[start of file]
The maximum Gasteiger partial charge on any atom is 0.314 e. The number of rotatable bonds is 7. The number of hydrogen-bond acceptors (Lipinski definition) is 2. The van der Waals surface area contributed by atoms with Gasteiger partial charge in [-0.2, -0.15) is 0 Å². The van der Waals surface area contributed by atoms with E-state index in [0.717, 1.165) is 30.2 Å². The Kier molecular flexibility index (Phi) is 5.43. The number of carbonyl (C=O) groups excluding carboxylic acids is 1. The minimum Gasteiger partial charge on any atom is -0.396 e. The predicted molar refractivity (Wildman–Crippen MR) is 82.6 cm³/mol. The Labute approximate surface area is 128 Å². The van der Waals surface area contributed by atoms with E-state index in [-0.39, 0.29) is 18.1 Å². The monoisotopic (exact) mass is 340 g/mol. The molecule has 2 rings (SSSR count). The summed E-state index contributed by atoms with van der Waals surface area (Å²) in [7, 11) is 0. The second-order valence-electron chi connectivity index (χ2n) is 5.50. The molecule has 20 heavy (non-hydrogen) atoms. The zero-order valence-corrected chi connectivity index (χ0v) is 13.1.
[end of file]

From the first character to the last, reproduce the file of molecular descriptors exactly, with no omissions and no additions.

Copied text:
The maximum Gasteiger partial charge on any atom is 0.314 e. The number of rotatable bonds is 7. The number of hydrogen-bond acceptors (Lipinski definition) is 2. The van der Waals surface area contributed by atoms with Gasteiger partial charge in [-0.2, -0.15) is 0 Å². The van der Waals surface area contributed by atoms with E-state index in [0.717, 1.165) is 30.2 Å². The Kier molecular flexibility index (Phi) is 5.43. The number of carbonyl (C=O) groups excluding carboxylic acids is 1. The minimum Gasteiger partial charge on any atom is -0.396 e. The predicted molar refractivity (Wildman–Crippen MR) is 82.6 cm³/mol. The Labute approximate surface area is 128 Å². The van der Waals surface area contributed by atoms with E-state index in [-0.39, 0.29) is 18.1 Å². The monoisotopic (exact) mass is 340 g/mol. The molecule has 2 rings (SSSR count). The summed E-state index contributed by atoms with van der Waals surface area (Å²) in [7, 11) is 0. The second-order valence-electron chi connectivity index (χ2n) is 5.50. The molecule has 20 heavy (non-hydrogen) atoms. The zero-order valence-corrected chi connectivity index (χ0v) is 13.1.